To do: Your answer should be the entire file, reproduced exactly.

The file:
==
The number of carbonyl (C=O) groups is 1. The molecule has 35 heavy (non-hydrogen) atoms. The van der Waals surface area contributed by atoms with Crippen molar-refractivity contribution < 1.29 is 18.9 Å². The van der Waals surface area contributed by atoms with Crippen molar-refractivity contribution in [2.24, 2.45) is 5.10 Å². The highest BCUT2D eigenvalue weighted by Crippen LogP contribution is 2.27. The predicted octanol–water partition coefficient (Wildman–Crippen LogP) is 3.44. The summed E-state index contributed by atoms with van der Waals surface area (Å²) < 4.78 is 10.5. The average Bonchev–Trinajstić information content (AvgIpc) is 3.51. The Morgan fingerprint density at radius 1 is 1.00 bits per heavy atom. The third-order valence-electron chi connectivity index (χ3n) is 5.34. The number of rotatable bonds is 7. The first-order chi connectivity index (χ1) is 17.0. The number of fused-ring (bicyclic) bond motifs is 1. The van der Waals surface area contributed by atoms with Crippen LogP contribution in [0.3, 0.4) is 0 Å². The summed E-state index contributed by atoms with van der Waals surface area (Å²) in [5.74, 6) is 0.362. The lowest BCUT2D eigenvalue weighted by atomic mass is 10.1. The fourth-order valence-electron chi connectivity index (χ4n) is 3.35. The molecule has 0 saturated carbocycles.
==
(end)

The number of carbonyl (C=O) groups is 1. The molecule has 35 heavy (non-hydrogen) atoms. The van der Waals surface area contributed by atoms with Crippen molar-refractivity contribution < 1.29 is 18.9 Å². The van der Waals surface area contributed by atoms with Crippen molar-refractivity contribution in [2.24, 2.45) is 5.10 Å². The highest BCUT2D eigenvalue weighted by Crippen LogP contribution is 2.27. The predicted octanol–water partition coefficient (Wildman–Crippen LogP) is 3.44. The summed E-state index contributed by atoms with van der Waals surface area (Å²) < 4.78 is 10.5. The average Bonchev–Trinajstić information content (AvgIpc) is 3.51. The Morgan fingerprint density at radius 1 is 1.00 bits per heavy atom. The third-order valence-electron chi connectivity index (χ3n) is 5.34. The number of rotatable bonds is 7. The first-order chi connectivity index (χ1) is 17.0. The number of fused-ring (bicyclic) bond motifs is 1. The van der Waals surface area contributed by atoms with Crippen LogP contribution in [0.3, 0.4) is 0 Å². The summed E-state index contributed by atoms with van der Waals surface area (Å²) in [5.74, 6) is 0.362. The lowest BCUT2D eigenvalue weighted by atomic mass is 10.1. The fourth-order valence-electron chi connectivity index (χ4n) is 3.35. The molecule has 0 saturated carbocycles.